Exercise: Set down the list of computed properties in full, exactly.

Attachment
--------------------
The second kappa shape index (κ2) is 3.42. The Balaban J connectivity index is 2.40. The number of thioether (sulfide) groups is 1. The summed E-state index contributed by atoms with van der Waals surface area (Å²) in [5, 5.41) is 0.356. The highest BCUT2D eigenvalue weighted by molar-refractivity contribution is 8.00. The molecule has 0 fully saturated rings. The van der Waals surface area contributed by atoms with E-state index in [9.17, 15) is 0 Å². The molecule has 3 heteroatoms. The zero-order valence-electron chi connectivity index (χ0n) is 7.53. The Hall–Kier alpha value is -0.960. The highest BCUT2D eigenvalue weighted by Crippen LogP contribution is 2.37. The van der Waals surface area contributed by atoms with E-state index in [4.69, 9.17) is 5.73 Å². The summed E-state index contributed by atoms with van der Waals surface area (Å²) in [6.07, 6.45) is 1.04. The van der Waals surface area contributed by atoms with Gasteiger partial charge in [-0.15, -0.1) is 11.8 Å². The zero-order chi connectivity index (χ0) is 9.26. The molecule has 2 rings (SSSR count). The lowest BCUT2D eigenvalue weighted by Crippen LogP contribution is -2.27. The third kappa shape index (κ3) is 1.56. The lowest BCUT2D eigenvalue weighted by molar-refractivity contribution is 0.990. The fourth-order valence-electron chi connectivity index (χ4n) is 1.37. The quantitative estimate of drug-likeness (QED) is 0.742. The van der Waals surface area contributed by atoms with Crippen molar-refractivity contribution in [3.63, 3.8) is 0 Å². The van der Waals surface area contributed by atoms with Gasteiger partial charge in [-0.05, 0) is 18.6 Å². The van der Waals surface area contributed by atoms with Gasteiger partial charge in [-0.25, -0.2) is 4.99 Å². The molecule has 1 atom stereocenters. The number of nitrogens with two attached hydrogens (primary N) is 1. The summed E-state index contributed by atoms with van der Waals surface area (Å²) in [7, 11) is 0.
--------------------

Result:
The second kappa shape index (κ2) is 3.42. The Balaban J connectivity index is 2.40. The number of thioether (sulfide) groups is 1. The summed E-state index contributed by atoms with van der Waals surface area (Å²) in [5, 5.41) is 0.356. The highest BCUT2D eigenvalue weighted by molar-refractivity contribution is 8.00. The molecule has 0 fully saturated rings. The van der Waals surface area contributed by atoms with E-state index in [9.17, 15) is 0 Å². The molecule has 3 heteroatoms. The zero-order valence-electron chi connectivity index (χ0n) is 7.53. The Hall–Kier alpha value is -0.960. The highest BCUT2D eigenvalue weighted by Crippen LogP contribution is 2.37. The van der Waals surface area contributed by atoms with E-state index in [4.69, 9.17) is 5.73 Å². The summed E-state index contributed by atoms with van der Waals surface area (Å²) in [6.07, 6.45) is 1.04. The van der Waals surface area contributed by atoms with Gasteiger partial charge in [-0.15, -0.1) is 11.8 Å². The zero-order chi connectivity index (χ0) is 9.26. The molecule has 2 rings (SSSR count). The lowest BCUT2D eigenvalue weighted by Crippen LogP contribution is -2.27. The third kappa shape index (κ3) is 1.56. The lowest BCUT2D eigenvalue weighted by molar-refractivity contribution is 0.990. The fourth-order valence-electron chi connectivity index (χ4n) is 1.37. The quantitative estimate of drug-likeness (QED) is 0.742. The van der Waals surface area contributed by atoms with Crippen molar-refractivity contribution in [3.63, 3.8) is 0 Å². The van der Waals surface area contributed by atoms with Gasteiger partial charge in [-0.05, 0) is 18.6 Å². The van der Waals surface area contributed by atoms with Gasteiger partial charge in [-0.25, -0.2) is 4.99 Å². The molecule has 1 atom stereocenters. The number of nitrogens with two attached hydrogens (primary N) is 1. The summed E-state index contributed by atoms with van der Waals surface area (Å²) in [7, 11) is 0.